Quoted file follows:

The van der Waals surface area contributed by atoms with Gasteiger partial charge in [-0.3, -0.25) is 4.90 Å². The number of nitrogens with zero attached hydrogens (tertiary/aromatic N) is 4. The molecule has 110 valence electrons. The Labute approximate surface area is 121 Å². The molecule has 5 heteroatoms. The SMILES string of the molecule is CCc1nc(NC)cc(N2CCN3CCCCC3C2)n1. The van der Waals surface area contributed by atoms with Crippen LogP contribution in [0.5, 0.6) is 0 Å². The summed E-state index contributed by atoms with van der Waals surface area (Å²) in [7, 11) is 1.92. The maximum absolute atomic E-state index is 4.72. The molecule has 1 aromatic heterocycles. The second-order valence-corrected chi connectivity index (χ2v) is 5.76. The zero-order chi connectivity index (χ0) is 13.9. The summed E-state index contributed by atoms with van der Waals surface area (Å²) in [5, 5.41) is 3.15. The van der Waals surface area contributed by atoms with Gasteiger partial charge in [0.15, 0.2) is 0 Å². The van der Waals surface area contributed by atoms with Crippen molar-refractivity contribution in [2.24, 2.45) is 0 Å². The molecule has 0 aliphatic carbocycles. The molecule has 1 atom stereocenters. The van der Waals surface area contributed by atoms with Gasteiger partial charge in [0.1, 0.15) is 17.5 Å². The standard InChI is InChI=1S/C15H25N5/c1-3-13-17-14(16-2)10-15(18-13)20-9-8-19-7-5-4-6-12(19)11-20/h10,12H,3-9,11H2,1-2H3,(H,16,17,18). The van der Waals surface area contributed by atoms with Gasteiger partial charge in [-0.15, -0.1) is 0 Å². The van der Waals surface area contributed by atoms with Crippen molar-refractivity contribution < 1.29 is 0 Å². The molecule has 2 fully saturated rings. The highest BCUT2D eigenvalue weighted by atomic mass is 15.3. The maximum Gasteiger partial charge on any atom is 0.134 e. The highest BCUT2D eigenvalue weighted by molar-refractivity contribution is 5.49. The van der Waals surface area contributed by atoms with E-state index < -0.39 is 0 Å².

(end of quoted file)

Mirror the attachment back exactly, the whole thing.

The van der Waals surface area contributed by atoms with Gasteiger partial charge in [-0.3, -0.25) is 4.90 Å². The number of nitrogens with zero attached hydrogens (tertiary/aromatic N) is 4. The molecule has 110 valence electrons. The Labute approximate surface area is 121 Å². The molecule has 5 heteroatoms. The SMILES string of the molecule is CCc1nc(NC)cc(N2CCN3CCCCC3C2)n1. The van der Waals surface area contributed by atoms with Crippen LogP contribution in [0.5, 0.6) is 0 Å². The summed E-state index contributed by atoms with van der Waals surface area (Å²) in [7, 11) is 1.92. The maximum absolute atomic E-state index is 4.72. The molecule has 1 aromatic heterocycles. The second-order valence-corrected chi connectivity index (χ2v) is 5.76. The zero-order chi connectivity index (χ0) is 13.9. The summed E-state index contributed by atoms with van der Waals surface area (Å²) in [5, 5.41) is 3.15. The van der Waals surface area contributed by atoms with Gasteiger partial charge in [0.15, 0.2) is 0 Å². The van der Waals surface area contributed by atoms with Crippen molar-refractivity contribution in [2.24, 2.45) is 0 Å². The molecule has 0 aliphatic carbocycles. The molecule has 1 atom stereocenters. The van der Waals surface area contributed by atoms with Gasteiger partial charge in [0.1, 0.15) is 17.5 Å². The standard InChI is InChI=1S/C15H25N5/c1-3-13-17-14(16-2)10-15(18-13)20-9-8-19-7-5-4-6-12(19)11-20/h10,12H,3-9,11H2,1-2H3,(H,16,17,18). The van der Waals surface area contributed by atoms with Gasteiger partial charge in [-0.15, -0.1) is 0 Å². The van der Waals surface area contributed by atoms with Crippen molar-refractivity contribution < 1.29 is 0 Å². The molecule has 2 fully saturated rings. The highest BCUT2D eigenvalue weighted by atomic mass is 15.3. The maximum Gasteiger partial charge on any atom is 0.134 e. The highest BCUT2D eigenvalue weighted by molar-refractivity contribution is 5.49. The van der Waals surface area contributed by atoms with E-state index < -0.39 is 0 Å².